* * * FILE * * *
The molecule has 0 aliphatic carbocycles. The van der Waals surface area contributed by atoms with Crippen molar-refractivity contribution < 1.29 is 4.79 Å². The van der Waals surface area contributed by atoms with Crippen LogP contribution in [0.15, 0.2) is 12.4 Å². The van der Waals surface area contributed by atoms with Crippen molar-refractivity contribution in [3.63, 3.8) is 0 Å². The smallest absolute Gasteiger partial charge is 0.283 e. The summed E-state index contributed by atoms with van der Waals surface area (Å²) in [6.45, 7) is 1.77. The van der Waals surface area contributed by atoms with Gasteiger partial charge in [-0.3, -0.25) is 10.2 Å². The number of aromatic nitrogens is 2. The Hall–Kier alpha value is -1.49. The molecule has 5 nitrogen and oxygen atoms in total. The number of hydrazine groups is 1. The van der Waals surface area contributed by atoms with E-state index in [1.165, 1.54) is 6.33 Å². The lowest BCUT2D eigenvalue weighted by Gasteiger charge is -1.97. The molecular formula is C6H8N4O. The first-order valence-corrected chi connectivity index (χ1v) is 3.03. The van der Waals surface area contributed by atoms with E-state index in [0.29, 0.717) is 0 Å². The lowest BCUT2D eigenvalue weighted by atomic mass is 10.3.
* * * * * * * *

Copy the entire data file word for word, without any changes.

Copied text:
The molecule has 0 aliphatic carbocycles. The van der Waals surface area contributed by atoms with Crippen molar-refractivity contribution < 1.29 is 4.79 Å². The van der Waals surface area contributed by atoms with Crippen LogP contribution in [0.15, 0.2) is 12.4 Å². The van der Waals surface area contributed by atoms with Crippen molar-refractivity contribution in [3.63, 3.8) is 0 Å². The smallest absolute Gasteiger partial charge is 0.283 e. The summed E-state index contributed by atoms with van der Waals surface area (Å²) in [6.45, 7) is 1.77. The van der Waals surface area contributed by atoms with Gasteiger partial charge in [-0.3, -0.25) is 10.2 Å². The number of aromatic nitrogens is 2. The Hall–Kier alpha value is -1.49. The molecule has 5 nitrogen and oxygen atoms in total. The number of hydrazine groups is 1. The van der Waals surface area contributed by atoms with E-state index in [1.165, 1.54) is 6.33 Å². The lowest BCUT2D eigenvalue weighted by Gasteiger charge is -1.97. The molecular formula is C6H8N4O. The first-order valence-corrected chi connectivity index (χ1v) is 3.03. The van der Waals surface area contributed by atoms with E-state index in [0.29, 0.717) is 0 Å². The lowest BCUT2D eigenvalue weighted by atomic mass is 10.3.